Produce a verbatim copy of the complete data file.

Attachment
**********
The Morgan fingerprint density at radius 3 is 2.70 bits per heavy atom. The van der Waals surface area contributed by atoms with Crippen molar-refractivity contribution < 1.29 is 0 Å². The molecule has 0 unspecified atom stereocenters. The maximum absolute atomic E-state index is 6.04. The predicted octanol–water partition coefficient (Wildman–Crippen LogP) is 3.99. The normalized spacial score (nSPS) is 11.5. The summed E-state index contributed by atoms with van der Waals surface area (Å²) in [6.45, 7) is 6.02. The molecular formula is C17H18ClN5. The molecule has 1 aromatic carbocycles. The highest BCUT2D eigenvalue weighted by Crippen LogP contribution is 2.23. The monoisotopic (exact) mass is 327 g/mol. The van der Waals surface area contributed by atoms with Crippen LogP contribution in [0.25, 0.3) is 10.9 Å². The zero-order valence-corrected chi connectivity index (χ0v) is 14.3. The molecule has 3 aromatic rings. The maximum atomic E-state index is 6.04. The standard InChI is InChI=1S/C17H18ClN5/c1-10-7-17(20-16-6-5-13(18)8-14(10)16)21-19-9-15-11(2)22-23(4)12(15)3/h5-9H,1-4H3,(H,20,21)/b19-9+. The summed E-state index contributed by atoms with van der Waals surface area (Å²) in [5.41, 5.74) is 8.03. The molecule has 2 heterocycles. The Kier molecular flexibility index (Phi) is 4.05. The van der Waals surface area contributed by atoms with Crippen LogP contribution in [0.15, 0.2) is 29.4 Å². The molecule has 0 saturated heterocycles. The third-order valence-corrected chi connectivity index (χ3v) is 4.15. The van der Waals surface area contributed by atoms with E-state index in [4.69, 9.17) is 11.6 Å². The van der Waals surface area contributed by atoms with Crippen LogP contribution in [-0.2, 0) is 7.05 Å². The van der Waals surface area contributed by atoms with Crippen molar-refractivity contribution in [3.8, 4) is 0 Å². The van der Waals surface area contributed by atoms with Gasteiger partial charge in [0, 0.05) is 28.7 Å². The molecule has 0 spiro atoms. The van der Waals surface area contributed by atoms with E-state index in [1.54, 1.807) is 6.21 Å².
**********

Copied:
The Morgan fingerprint density at radius 3 is 2.70 bits per heavy atom. The van der Waals surface area contributed by atoms with Crippen molar-refractivity contribution < 1.29 is 0 Å². The molecule has 0 unspecified atom stereocenters. The maximum absolute atomic E-state index is 6.04. The predicted octanol–water partition coefficient (Wildman–Crippen LogP) is 3.99. The normalized spacial score (nSPS) is 11.5. The summed E-state index contributed by atoms with van der Waals surface area (Å²) in [6.45, 7) is 6.02. The molecular formula is C17H18ClN5. The molecule has 1 aromatic carbocycles. The highest BCUT2D eigenvalue weighted by Crippen LogP contribution is 2.23. The monoisotopic (exact) mass is 327 g/mol. The van der Waals surface area contributed by atoms with Crippen LogP contribution in [0.25, 0.3) is 10.9 Å². The zero-order valence-corrected chi connectivity index (χ0v) is 14.3. The molecule has 3 aromatic rings. The maximum atomic E-state index is 6.04. The standard InChI is InChI=1S/C17H18ClN5/c1-10-7-17(20-16-6-5-13(18)8-14(10)16)21-19-9-15-11(2)22-23(4)12(15)3/h5-9H,1-4H3,(H,20,21)/b19-9+. The summed E-state index contributed by atoms with van der Waals surface area (Å²) in [5.41, 5.74) is 8.03. The molecule has 2 heterocycles. The Kier molecular flexibility index (Phi) is 4.05. The van der Waals surface area contributed by atoms with Crippen LogP contribution in [0.15, 0.2) is 29.4 Å². The molecule has 0 saturated heterocycles. The third-order valence-corrected chi connectivity index (χ3v) is 4.15. The van der Waals surface area contributed by atoms with E-state index in [4.69, 9.17) is 11.6 Å². The van der Waals surface area contributed by atoms with Crippen LogP contribution in [-0.2, 0) is 7.05 Å². The van der Waals surface area contributed by atoms with Crippen molar-refractivity contribution in [3.8, 4) is 0 Å². The van der Waals surface area contributed by atoms with Gasteiger partial charge in [0, 0.05) is 28.7 Å². The molecule has 0 spiro atoms. The van der Waals surface area contributed by atoms with E-state index in [1.54, 1.807) is 6.21 Å².